Sign up ×
Stack Overflow is a question and answer site for professional and enthusiast programmers. It's 100% free.

Is it possible to create a regex that matches all strings with five a's and five b's?

Like aaaaabbbbb or ababababab or aabbaabbab.

I imagine it would require polynomial time for a deterministic engine.

Are there other matching languages which would enable such matching?


I wanted to use the kind of expression for searching, so I changed the one purposed to (?=b*ab*){5}(?=a*ba*){5}([ab]{10}) and it works nicely! :) I'm still uncertain with respects to the performance of an expression like that. But I guess I can just look up lookahead expressions.

I'm still curious to which other kinds of patterns, that are simple to explain but hard to regex, are out there?

share|improve this question
I can write a simple O(n) unction which uses a single for loop ;) –  Hamish Grubijan Jan 24 '10 at 20:04
Are you actually asking out of curiosity? This is not the sort of problem you'd want to use a regex for. –  MAK Jan 24 '10 at 20:21

2 Answers 2

up vote 5 down vote accepted

You can use lookahead assertions:

share|improve this answer
You might want to add a .{10}$ after the lookahead. The specs are unclear, but from the examples it seems the string should contain exactly 5 a's and 5 b's and nothing else. –  Tim Pietzcker Jan 24 '10 at 20:06
@Tim Pietzcker: In that cas I would rather replace the [^a] with b and [^b] with a. –  Gumbo Jan 24 '10 at 20:13
Actually I used (?=(?:[^a]*a){5}[^a]*)(?=(?:[^b]*b){5}[^b]*)(.{10}) to search the string aababababab and it found the wrong part: aababababa. I don't see a way to fix this unless you can set a character limit on the lookaheads? –  Thomas Ahle Jan 25 '10 at 12:32
@Thomas Ahle: So you rather want to find sequences with five as and five bs? –  Gumbo Jan 25 '10 at 12:39
Well, find, match and sub. Like you normally do with regexes. But mostly find. –  Thomas Ahle Jan 25 '10 at 13:25

I have all these screws. To hammer them into this piece of wood, should I use a claw or ball-peen hammer?

That's (roughly) what your question is asking. What you should do is just loop through each character of the string. I can do it in C. Watch:

int validate(char *s)
    int a = 0, a = 0;
        case 'a':
        case 'b':
    return a == 5 && b == 5;

It is left as an excercise to you to a) convert this to your language of choice, b) modify this to match only consecutive sequences of 'a's and 'b's (if you like) or tweak it to your other specific requirements.

The basic point is that there are much better tools for this job than regex, so unless "a" and "b" are stand-ins for more complicated regular expressions, don't use regexes for this. And even if "a" and "b" are really more complicated regexes, you don't have to solve all problems with One Regex To Rule Them All. You can mix a few useful regexes and a loop of code (like the above) to much greater effect than an enormous (and unmaintainable) Regex-zilla.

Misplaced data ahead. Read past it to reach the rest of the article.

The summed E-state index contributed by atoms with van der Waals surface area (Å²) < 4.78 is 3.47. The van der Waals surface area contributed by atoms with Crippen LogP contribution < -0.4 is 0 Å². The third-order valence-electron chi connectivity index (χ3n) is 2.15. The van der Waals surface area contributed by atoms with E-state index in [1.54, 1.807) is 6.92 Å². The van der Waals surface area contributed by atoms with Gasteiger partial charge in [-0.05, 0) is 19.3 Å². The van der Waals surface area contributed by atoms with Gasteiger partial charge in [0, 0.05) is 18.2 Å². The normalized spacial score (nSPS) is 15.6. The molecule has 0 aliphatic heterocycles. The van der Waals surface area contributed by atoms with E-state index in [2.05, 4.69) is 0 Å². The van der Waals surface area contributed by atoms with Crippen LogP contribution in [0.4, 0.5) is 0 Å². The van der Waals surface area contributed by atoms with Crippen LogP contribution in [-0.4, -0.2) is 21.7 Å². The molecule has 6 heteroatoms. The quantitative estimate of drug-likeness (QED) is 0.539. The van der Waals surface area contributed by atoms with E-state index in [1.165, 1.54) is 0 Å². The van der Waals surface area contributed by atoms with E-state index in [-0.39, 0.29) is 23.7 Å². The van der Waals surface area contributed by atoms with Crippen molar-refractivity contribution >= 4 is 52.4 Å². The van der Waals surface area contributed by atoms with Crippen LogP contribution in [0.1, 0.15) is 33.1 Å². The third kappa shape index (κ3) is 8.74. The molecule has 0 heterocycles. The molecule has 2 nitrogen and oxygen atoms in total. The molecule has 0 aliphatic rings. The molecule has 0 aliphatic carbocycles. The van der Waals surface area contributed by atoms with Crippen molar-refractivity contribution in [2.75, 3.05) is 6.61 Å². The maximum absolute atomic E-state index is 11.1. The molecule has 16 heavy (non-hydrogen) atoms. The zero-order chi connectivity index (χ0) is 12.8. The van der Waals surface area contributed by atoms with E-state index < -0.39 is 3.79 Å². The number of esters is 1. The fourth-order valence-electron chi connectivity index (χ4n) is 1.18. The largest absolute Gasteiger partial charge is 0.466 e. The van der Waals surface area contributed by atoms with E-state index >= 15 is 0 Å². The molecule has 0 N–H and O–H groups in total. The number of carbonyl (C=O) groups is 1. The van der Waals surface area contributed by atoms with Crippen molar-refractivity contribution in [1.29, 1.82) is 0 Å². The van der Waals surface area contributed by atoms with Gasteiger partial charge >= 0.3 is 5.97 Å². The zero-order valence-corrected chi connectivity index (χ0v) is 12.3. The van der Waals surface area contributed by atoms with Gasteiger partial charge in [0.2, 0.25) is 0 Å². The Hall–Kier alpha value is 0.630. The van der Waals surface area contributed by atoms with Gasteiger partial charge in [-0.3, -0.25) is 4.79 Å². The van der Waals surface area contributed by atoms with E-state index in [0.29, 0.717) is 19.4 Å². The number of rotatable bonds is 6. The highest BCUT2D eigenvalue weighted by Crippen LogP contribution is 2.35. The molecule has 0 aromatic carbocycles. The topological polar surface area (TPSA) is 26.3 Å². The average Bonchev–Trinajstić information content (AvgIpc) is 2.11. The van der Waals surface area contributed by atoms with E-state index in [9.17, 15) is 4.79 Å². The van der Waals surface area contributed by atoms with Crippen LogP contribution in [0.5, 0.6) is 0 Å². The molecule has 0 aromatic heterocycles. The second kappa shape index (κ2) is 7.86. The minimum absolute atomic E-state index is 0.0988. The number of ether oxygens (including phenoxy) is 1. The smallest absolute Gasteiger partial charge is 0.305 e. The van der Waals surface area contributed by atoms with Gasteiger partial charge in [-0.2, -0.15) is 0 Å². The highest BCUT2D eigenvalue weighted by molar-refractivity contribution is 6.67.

share|improve this answer
I like the idea of applying more than one matching regex to a string like filters. However this approach will surely make it hard to use regex findall and sub? –  Thomas Ahle Jan 25 '10 at 12:24
Yes, but the code I gave can (again) be tweaked to find all instances (or find the indices of instances) of matches. You can write variants of the function that will do findall and sub functions. You can even make a module that will allow you to compile several regexes into one mega-regex object and specify complex matching behavior (like superegex.compile("a^5 b^5", a="a regex", b="b regex") perhaps) to make this job easier. It'll probably be easier to understand and maintain (and more useful in the future when you have to do this job again). –  Chris Lutz Jan 25 '10 at 17:41
Also, when asking regex questions, you should still specify what language you're using. Different languages handle regexes differently, so even if we can give you a pure-regex solution, it may not work on your language's regex flavor. Plus, telling us that you're using (I presume) Python can help if we think you would be better off using an alternative approach. –  Chris Lutz Jan 25 '10 at 17:42

Your Answer


By posting your answer, you agree to the privacy policy and terms of service.

Not the answer you're looking for? Browse other questions tagged or ask your own question.